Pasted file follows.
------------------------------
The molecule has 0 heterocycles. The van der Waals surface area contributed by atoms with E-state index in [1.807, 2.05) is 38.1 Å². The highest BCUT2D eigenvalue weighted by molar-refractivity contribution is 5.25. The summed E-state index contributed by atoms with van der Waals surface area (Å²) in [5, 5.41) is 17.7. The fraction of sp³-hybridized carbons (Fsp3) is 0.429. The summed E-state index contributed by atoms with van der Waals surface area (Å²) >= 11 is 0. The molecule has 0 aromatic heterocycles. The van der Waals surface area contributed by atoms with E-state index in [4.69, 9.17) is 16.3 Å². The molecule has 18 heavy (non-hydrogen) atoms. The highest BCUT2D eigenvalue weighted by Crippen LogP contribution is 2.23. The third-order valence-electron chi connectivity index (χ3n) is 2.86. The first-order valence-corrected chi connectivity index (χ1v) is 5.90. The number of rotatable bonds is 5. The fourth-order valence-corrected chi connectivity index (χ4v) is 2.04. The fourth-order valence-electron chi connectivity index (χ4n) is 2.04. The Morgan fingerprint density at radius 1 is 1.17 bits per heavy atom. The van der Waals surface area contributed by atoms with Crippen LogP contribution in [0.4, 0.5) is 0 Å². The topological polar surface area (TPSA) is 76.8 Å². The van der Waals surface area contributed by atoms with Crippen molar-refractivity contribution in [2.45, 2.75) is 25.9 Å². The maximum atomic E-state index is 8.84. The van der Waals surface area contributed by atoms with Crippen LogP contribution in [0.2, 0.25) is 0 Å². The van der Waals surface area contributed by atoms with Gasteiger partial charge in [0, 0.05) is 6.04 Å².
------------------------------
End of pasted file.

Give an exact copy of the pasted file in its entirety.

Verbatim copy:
The molecule has 0 heterocycles. The van der Waals surface area contributed by atoms with E-state index in [1.807, 2.05) is 38.1 Å². The highest BCUT2D eigenvalue weighted by molar-refractivity contribution is 5.25. The summed E-state index contributed by atoms with van der Waals surface area (Å²) in [5, 5.41) is 17.7. The fraction of sp³-hybridized carbons (Fsp3) is 0.429. The summed E-state index contributed by atoms with van der Waals surface area (Å²) >= 11 is 0. The molecule has 0 aromatic heterocycles. The van der Waals surface area contributed by atoms with E-state index in [4.69, 9.17) is 16.3 Å². The molecule has 18 heavy (non-hydrogen) atoms. The highest BCUT2D eigenvalue weighted by Crippen LogP contribution is 2.23. The third-order valence-electron chi connectivity index (χ3n) is 2.86. The first-order valence-corrected chi connectivity index (χ1v) is 5.90. The number of rotatable bonds is 5. The fourth-order valence-corrected chi connectivity index (χ4v) is 2.04. The fourth-order valence-electron chi connectivity index (χ4n) is 2.04. The Morgan fingerprint density at radius 1 is 1.17 bits per heavy atom. The van der Waals surface area contributed by atoms with Crippen LogP contribution in [0.4, 0.5) is 0 Å². The topological polar surface area (TPSA) is 76.8 Å². The van der Waals surface area contributed by atoms with Crippen molar-refractivity contribution in [2.45, 2.75) is 25.9 Å². The maximum atomic E-state index is 8.84. The van der Waals surface area contributed by atoms with Crippen LogP contribution in [0.2, 0.25) is 0 Å². The van der Waals surface area contributed by atoms with Gasteiger partial charge in [0, 0.05) is 6.04 Å².